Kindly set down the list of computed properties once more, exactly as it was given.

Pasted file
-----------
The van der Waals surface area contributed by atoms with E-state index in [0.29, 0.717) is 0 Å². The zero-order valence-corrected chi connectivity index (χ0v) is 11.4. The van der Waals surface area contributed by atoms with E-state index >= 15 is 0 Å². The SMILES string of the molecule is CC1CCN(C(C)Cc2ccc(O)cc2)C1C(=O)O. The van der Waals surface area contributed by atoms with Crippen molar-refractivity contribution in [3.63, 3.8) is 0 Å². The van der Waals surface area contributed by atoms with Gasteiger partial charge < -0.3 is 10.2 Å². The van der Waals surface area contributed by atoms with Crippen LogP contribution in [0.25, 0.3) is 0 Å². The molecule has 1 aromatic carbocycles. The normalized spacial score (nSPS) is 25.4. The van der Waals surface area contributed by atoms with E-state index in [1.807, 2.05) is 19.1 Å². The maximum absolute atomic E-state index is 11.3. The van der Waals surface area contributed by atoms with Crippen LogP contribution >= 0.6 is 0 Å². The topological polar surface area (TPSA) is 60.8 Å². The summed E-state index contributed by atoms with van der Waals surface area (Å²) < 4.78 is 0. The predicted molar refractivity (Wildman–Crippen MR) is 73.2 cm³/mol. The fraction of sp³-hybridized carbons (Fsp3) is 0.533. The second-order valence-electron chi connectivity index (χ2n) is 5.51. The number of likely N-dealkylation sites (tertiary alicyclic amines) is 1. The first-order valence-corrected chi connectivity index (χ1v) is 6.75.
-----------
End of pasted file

The van der Waals surface area contributed by atoms with E-state index in [0.29, 0.717) is 0 Å². The zero-order valence-corrected chi connectivity index (χ0v) is 11.4. The van der Waals surface area contributed by atoms with E-state index >= 15 is 0 Å². The SMILES string of the molecule is CC1CCN(C(C)Cc2ccc(O)cc2)C1C(=O)O. The van der Waals surface area contributed by atoms with Crippen molar-refractivity contribution in [3.63, 3.8) is 0 Å². The van der Waals surface area contributed by atoms with Gasteiger partial charge < -0.3 is 10.2 Å². The van der Waals surface area contributed by atoms with Crippen LogP contribution in [0.25, 0.3) is 0 Å². The molecule has 1 aromatic carbocycles. The normalized spacial score (nSPS) is 25.4. The van der Waals surface area contributed by atoms with E-state index in [1.807, 2.05) is 19.1 Å². The maximum absolute atomic E-state index is 11.3. The van der Waals surface area contributed by atoms with Crippen LogP contribution >= 0.6 is 0 Å². The topological polar surface area (TPSA) is 60.8 Å². The summed E-state index contributed by atoms with van der Waals surface area (Å²) < 4.78 is 0. The predicted molar refractivity (Wildman–Crippen MR) is 73.2 cm³/mol. The fraction of sp³-hybridized carbons (Fsp3) is 0.533. The second-order valence-electron chi connectivity index (χ2n) is 5.51. The number of likely N-dealkylation sites (tertiary alicyclic amines) is 1. The first-order valence-corrected chi connectivity index (χ1v) is 6.75.